Unlocking Opportunities in the Payment Cycle; Martyn Freshwater, Regional Director of Lloyds TSB Commercial Finance, Examines the Uses and Benefits of Invoice Finance for West Midlands Firms during the Economic Recovery, and Highlights a Birminghambased Business in the Renewables Sector Which Is Realising Its Growth Ambitions through This Flexible Form of Funding
Byline: Martyn Freshwater
Challenging economic conditions over recent years have put company payment trends firmly under the spotlight for business leaders, be they in relation to late supplier imbursement, employee remuneration or ways of retaining capital for reinvestment. As the regional and wider UK economies have continued their gradual recovery, businesses' keenness to maintain positive cashflow to ensure their stability, alongside suppliers' eagerness to be paid quickly to preserve their own liquidity, has led some companies to become more cautious in the terms they extend to partners.
However, against the same backdrop, a number of West Midlands-based companies of all sizes have maintained their propensity for growth.
By overcoming their working capital hurdles through the use of alternative forms of funding, such as factoring and invoice discounting - which advance the value of issued invoices to provide additional liquidity - firms are positioning themselves to take advantage of expansion opportunities emerging from the recovering economy. In doing so, they are turning their strong sales ledgers to their advantage and contributing positively to the improving trading climate in the region.
Adapting to businesses' growth requirements Invoice finance, which includes factoring and invoice discounting, is now considered a mainstream form of enterprise funding thanks to its highly adaptable and sustainable qualities in both shoring up cashflow and fuelling growth.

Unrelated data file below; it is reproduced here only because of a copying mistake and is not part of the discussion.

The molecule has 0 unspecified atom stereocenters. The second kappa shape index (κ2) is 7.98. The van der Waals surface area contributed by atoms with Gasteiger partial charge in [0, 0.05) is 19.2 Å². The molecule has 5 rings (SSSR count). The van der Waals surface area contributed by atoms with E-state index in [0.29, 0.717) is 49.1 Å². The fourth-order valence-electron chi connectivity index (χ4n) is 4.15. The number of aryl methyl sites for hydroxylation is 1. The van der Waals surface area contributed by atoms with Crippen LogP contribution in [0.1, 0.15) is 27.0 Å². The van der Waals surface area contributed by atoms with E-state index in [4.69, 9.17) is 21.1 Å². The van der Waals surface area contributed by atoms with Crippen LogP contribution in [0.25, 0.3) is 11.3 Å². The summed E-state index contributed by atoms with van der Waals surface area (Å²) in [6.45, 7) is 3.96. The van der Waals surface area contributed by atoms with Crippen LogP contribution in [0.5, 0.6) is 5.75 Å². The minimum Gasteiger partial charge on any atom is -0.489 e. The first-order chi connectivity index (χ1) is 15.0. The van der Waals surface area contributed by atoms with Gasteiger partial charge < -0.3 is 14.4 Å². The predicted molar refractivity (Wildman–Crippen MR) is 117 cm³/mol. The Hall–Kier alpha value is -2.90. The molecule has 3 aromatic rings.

The flexible nature of these forms of finance means that they can be adjusted to match a business' performance, with the amount borrowed growing directly in line with sales. The more trading success a firm enjoys, the more funding can be released against the value of its issued invoices, which can subsequently be re-invested for growth.
For smaller firms, factoring offers an alternative which mandates the provider to perform a credit management function to chase unpaid bills, freeing up administrative time which can be spent improving operations, customer service or actively exploring expansion opportunities.
For those more established companies, which operate in-house credit control functions, invoice discounting allows them to release finance from issued invoices whilst still interacting directly with their debtors to secure payment.
Invoice finance is suitable for a variety of scenarios which require strong cashflow such as M&A activity, refinancing, turnarounds and - most prevalently - expansion capital, and it is this flexibility and adaptability which has seen it become a key player in the business funding landscape.
A collaborative approach to invoice finance The nature of invoice finance means that providers gain a deep understanding of a business' strategy and are able to quickly react to funding requirements on a short, medium and long-term basis. It is this partnership-led approach, such as that employed by Lloyds TSB Commercial Finance, which is bringing many brokers and advisors in the West Midlands to recommend their clients to consider invoice finance as their principal form of funding.
This emphasis on quality of service and delivery is more important than ever to both the businesses we fund and our introducers in the post recessionary environment.
Underlining our commitment to supporting companies and providing service excellence, our pioneering Introducer Charter for lawyers, accountants and brokers ensures that our contacts in the professional community can offer the best possible service to their customers.
It also pledges to provide a refund towards cashflow forecast costs, and keep our business introducers fully updated on the status of negotiations at all times. …